# Rim Lighting

Rim lighting is a very beautiful effect that you can use to enhance your overall lighting in your 3D scene. To get this effect in a photo or in real life you must have some lights behind your objects and your view direction must be in front of this object, for this reason in some books or other website you will find it named as **back-lighting. **The special power of Rim lighting is that it creates, as the name implies, a bright contour around the lit object. Now you know that proverb “A picture is worth a thousand words”, so this is the effect that I’m talking about in photography:

And this is the OpenGL scene that I created with Rim lighting (just look at the trees). To implement the rim lighting effect in your 3D scene is very simple, you only need surface Normals, in this case trees normals and the View direction which you already have from a reflection lighting model (I talked about them here).

The easiest way to explain how Rim lighting works in a 3D environment is to rely once again on Lambert’s cosine law with light direction changed by the view direction:

In the image above, we don’t use light direction to get the rim lighting but I just added it to see the concept. Now we know that the dot product of two orthogonal vectors is *0.0* because they form a *90 *degrees angle and cosine of *90 *is equal to *0.0*. The problem is that we actually need that dot product to be *1.0 *instead of *0.0* when we create the rim effect (to brighten the contour). So we can subtract the dot product result from *1.0*:

The only thing left to discuss about Rim lighting implementation is the contribution of light on the surface of the object. There are a couple of ways to deal with this. We can use an **if-else-if** statemant or a **pow** function or a **smoothstep** function. The last two can create a nice cutoff and give some really nice results.

I enhanced my scene by using a lateral diffuse light. In the pictures below I separate the rim and diffuse lights just to see how they behave by themselves (click on the image to enlarge). By the way the ground here is rendered with the same rim lighting shader. Also I introduced a higher gamma to get a dark image. The sun object is rendered with another shader with only ambient and diffuse lighting.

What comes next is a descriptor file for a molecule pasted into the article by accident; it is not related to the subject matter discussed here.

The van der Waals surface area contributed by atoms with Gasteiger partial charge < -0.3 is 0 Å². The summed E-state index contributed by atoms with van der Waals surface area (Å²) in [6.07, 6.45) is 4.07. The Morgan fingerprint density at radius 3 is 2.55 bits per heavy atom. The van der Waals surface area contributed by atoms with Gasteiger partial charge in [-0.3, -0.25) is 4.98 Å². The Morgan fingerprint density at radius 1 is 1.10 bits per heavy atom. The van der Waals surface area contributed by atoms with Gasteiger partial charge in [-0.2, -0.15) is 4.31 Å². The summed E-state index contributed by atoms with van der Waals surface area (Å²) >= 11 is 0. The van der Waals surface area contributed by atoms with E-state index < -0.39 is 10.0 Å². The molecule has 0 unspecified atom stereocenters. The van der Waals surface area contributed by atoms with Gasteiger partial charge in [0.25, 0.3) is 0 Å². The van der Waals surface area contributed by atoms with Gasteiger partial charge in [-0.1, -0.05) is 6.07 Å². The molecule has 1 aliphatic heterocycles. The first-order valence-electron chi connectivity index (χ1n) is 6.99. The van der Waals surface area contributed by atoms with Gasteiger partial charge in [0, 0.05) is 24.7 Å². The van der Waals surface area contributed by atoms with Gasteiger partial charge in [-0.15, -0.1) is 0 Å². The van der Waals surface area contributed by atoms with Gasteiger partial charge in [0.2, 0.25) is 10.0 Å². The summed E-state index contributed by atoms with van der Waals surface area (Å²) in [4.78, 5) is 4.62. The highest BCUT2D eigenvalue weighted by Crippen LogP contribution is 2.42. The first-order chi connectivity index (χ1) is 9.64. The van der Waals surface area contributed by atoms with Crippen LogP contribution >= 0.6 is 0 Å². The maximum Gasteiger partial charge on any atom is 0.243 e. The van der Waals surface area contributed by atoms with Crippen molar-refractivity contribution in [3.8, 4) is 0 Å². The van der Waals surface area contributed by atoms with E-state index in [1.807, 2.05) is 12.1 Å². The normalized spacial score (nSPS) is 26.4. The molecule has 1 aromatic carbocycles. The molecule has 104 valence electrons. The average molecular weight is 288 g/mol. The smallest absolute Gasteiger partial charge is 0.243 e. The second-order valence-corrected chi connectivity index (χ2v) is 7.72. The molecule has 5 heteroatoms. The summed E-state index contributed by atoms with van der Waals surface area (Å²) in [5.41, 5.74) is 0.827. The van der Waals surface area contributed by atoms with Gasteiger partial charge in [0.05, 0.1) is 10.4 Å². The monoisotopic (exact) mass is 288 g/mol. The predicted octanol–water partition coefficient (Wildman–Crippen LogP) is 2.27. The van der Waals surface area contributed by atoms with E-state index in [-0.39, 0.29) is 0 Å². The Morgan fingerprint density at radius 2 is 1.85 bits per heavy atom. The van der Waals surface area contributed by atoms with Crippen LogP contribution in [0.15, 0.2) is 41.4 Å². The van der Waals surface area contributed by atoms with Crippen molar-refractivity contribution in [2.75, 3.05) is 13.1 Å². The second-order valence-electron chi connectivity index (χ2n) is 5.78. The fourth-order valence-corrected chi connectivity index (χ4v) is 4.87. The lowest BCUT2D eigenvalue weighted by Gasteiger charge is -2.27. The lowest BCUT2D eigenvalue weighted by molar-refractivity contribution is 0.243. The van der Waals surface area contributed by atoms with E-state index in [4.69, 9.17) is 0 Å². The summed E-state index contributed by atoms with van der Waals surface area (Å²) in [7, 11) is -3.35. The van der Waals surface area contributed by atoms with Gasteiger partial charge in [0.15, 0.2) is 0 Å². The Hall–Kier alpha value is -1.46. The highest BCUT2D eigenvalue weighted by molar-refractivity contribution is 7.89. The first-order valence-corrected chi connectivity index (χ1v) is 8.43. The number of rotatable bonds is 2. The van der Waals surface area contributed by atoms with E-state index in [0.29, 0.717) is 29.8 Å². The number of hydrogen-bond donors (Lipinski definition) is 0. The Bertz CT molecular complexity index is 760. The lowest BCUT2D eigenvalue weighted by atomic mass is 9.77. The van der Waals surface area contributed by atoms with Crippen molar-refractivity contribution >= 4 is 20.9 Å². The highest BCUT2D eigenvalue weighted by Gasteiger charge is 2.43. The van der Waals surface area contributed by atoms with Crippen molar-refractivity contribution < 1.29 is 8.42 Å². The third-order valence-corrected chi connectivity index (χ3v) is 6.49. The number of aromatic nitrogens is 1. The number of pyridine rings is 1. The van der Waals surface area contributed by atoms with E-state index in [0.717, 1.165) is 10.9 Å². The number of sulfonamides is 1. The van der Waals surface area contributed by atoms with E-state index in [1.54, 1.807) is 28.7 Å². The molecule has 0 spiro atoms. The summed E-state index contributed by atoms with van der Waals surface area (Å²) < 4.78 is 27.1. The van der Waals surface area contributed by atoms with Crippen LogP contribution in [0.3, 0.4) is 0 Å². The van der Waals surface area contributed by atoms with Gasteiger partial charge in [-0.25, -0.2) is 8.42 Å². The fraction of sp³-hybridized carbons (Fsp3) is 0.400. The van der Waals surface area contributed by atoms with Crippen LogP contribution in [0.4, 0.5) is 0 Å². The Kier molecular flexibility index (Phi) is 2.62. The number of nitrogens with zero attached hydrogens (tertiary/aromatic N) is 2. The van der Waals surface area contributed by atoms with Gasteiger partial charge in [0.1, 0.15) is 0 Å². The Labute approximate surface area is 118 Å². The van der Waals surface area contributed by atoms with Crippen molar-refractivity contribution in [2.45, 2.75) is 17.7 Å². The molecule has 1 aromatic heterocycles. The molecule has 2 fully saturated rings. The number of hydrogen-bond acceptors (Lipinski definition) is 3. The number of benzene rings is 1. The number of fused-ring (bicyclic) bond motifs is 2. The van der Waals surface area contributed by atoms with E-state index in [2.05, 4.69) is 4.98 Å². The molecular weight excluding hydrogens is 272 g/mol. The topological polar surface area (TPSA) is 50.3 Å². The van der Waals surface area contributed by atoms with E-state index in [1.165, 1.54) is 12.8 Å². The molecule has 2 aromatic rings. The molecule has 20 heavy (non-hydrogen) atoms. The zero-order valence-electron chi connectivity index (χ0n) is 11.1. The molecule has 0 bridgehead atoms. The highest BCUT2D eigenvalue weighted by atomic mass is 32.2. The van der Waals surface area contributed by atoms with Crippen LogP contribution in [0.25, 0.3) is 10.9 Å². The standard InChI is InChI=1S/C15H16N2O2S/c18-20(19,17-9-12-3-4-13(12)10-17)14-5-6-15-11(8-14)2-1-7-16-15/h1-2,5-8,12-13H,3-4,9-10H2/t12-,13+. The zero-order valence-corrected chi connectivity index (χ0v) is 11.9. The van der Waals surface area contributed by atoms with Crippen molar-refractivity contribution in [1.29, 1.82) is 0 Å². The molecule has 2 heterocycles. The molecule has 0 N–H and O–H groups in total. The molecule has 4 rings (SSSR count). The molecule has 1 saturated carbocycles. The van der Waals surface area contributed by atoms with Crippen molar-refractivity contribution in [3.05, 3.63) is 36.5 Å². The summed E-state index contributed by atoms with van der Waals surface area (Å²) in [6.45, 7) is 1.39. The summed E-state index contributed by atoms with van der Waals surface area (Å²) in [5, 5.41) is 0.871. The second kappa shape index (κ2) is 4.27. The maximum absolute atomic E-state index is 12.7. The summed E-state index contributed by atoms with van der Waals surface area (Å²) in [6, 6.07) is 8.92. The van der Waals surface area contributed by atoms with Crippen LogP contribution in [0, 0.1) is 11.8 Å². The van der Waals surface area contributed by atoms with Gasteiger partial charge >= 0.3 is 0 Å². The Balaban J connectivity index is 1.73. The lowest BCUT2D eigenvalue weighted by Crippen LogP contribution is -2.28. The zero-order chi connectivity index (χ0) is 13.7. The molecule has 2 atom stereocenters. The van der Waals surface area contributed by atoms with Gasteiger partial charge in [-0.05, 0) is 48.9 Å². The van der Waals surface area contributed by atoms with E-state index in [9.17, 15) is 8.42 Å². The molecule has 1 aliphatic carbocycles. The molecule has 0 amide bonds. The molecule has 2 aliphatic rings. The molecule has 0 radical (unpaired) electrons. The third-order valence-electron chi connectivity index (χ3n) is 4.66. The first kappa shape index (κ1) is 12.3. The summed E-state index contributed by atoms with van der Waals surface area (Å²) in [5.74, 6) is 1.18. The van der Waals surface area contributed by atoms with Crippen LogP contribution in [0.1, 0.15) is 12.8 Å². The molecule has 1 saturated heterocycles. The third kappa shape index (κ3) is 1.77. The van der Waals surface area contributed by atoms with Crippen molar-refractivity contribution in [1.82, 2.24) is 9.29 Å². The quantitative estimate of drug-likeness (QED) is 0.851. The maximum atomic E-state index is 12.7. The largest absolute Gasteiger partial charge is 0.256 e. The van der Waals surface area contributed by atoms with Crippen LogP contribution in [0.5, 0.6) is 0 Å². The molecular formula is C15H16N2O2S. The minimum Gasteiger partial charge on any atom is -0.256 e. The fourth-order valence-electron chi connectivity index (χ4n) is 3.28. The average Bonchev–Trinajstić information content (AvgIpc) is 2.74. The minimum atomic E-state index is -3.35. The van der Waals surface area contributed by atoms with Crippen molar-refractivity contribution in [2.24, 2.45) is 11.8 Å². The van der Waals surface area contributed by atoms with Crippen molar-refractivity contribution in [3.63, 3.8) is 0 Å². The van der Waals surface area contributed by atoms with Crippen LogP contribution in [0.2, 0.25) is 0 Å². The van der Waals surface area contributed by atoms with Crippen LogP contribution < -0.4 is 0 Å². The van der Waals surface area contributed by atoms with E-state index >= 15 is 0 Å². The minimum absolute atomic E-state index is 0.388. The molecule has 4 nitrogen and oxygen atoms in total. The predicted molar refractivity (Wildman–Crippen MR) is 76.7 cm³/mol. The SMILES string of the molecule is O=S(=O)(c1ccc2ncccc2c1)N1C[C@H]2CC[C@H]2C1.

Now let’s see the vertex shader:

#version 330 layout(location = 0) in vec3 in_position; layout(location = 1) in vec3 in_normal; layout(location = 2) in vec2 in_texcoord; uniform mat4 model_matrix, view_matrix, projection_matrix; out vec3 world_pos; out vec3 world_normal; out vec2 texcoord; void main() { //convert in world coords world_pos = mat3(model_matrix) * in_position;//careful here world_normal = normalize(mat3(model_matrix) * in_normal); texcoord = in_texcoord; gl_Position = projection_matrix * view_matrix * model_matrix * vec4(in_position, 1); }

And fragment shader:

#version 330 layout(location = 0) in vec3 in_position; layout(location = 1) in vec3 in_normal; layout(location = 2) in vec2 in_texcoord; uniform mat4 model_matrix, view_matrix, projection_matrix; out vec3 world_pos; out vec3 world_normal; out vec2 texcoord; void main() { //convert in world coords world_pos = mat3(model_matrix) * in_position;//careful here world_normal = normalize(mat3(model_matrix) * in_normal); texcoord = in_texcoord; gl_Position = projection_matrix * view_matrix * model_matrix * vec4(in_position, 1); }

To enhance your scene even more you can add fog or light shafts. Also a skybox can be added to create a complete scene.

Source code: